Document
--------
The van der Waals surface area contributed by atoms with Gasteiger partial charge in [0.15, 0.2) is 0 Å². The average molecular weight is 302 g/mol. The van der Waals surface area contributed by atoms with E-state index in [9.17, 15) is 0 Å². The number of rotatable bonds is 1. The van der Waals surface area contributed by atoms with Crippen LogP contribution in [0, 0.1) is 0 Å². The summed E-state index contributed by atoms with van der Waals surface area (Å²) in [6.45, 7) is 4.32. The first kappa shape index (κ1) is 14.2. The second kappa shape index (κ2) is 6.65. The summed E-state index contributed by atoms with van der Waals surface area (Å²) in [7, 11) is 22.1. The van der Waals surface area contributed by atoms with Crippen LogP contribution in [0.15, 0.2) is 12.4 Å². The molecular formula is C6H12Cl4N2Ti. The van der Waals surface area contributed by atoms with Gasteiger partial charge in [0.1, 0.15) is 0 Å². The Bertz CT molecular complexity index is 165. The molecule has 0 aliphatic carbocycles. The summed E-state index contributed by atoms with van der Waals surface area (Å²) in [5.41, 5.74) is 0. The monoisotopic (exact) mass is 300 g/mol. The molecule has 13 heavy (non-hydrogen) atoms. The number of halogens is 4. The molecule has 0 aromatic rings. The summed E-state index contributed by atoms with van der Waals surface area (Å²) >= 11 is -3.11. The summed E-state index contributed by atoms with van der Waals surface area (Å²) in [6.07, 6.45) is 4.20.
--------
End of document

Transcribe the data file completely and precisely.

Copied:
The van der Waals surface area contributed by atoms with Gasteiger partial charge in [0.15, 0.2) is 0 Å². The average molecular weight is 302 g/mol. The van der Waals surface area contributed by atoms with E-state index in [9.17, 15) is 0 Å². The number of rotatable bonds is 1. The van der Waals surface area contributed by atoms with Crippen LogP contribution in [0, 0.1) is 0 Å². The summed E-state index contributed by atoms with van der Waals surface area (Å²) in [6.45, 7) is 4.32. The first kappa shape index (κ1) is 14.2. The second kappa shape index (κ2) is 6.65. The summed E-state index contributed by atoms with van der Waals surface area (Å²) in [7, 11) is 22.1. The van der Waals surface area contributed by atoms with Crippen LogP contribution in [0.15, 0.2) is 12.4 Å². The molecular formula is C6H12Cl4N2Ti. The van der Waals surface area contributed by atoms with Gasteiger partial charge in [0.1, 0.15) is 0 Å². The Bertz CT molecular complexity index is 165. The molecule has 0 aliphatic carbocycles. The summed E-state index contributed by atoms with van der Waals surface area (Å²) in [5.41, 5.74) is 0. The monoisotopic (exact) mass is 300 g/mol. The molecule has 13 heavy (non-hydrogen) atoms. The number of halogens is 4. The molecule has 0 aromatic rings. The summed E-state index contributed by atoms with van der Waals surface area (Å²) >= 11 is -3.11. The summed E-state index contributed by atoms with van der Waals surface area (Å²) in [6.07, 6.45) is 4.20.